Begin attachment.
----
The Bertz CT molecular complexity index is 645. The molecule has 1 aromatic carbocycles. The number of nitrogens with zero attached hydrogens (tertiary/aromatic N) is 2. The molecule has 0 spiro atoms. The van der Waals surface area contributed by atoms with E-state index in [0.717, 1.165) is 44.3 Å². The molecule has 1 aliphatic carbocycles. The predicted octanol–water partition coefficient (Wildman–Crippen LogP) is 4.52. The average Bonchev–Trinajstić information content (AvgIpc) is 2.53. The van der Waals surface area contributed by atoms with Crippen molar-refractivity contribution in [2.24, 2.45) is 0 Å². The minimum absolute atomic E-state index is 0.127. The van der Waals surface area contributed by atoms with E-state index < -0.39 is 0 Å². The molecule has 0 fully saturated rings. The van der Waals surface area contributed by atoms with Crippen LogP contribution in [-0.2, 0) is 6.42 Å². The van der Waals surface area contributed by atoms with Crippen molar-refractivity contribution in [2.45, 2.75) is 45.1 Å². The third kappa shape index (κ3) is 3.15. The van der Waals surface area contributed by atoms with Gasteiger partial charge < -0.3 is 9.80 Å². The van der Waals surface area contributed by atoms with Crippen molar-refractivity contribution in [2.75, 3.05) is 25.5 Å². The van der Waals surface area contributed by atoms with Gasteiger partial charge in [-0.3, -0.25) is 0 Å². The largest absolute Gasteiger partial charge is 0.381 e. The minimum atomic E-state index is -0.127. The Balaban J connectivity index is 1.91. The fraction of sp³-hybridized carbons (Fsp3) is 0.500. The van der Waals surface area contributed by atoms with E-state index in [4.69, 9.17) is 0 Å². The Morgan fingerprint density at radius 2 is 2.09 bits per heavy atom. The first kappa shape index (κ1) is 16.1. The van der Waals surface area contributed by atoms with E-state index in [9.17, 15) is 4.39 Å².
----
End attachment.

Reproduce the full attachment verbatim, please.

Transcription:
The Bertz CT molecular complexity index is 645. The molecule has 1 aromatic carbocycles. The number of nitrogens with zero attached hydrogens (tertiary/aromatic N) is 2. The molecule has 0 spiro atoms. The van der Waals surface area contributed by atoms with E-state index in [0.717, 1.165) is 44.3 Å². The molecule has 1 aliphatic carbocycles. The predicted octanol–water partition coefficient (Wildman–Crippen LogP) is 4.52. The average Bonchev–Trinajstić information content (AvgIpc) is 2.53. The van der Waals surface area contributed by atoms with Crippen molar-refractivity contribution in [2.24, 2.45) is 0 Å². The minimum absolute atomic E-state index is 0.127. The van der Waals surface area contributed by atoms with E-state index < -0.39 is 0 Å². The molecule has 0 fully saturated rings. The van der Waals surface area contributed by atoms with Crippen LogP contribution in [-0.2, 0) is 6.42 Å². The van der Waals surface area contributed by atoms with Crippen molar-refractivity contribution in [2.45, 2.75) is 45.1 Å². The third kappa shape index (κ3) is 3.15. The van der Waals surface area contributed by atoms with Gasteiger partial charge < -0.3 is 9.80 Å². The van der Waals surface area contributed by atoms with Crippen molar-refractivity contribution in [2.75, 3.05) is 25.5 Å². The van der Waals surface area contributed by atoms with Gasteiger partial charge in [-0.3, -0.25) is 0 Å². The largest absolute Gasteiger partial charge is 0.381 e. The minimum atomic E-state index is -0.127. The Balaban J connectivity index is 1.91. The fraction of sp³-hybridized carbons (Fsp3) is 0.500. The van der Waals surface area contributed by atoms with E-state index in [4.69, 9.17) is 0 Å². The Morgan fingerprint density at radius 2 is 2.09 bits per heavy atom. The first kappa shape index (κ1) is 16.1. The van der Waals surface area contributed by atoms with E-state index in [9.17, 15) is 4.39 Å².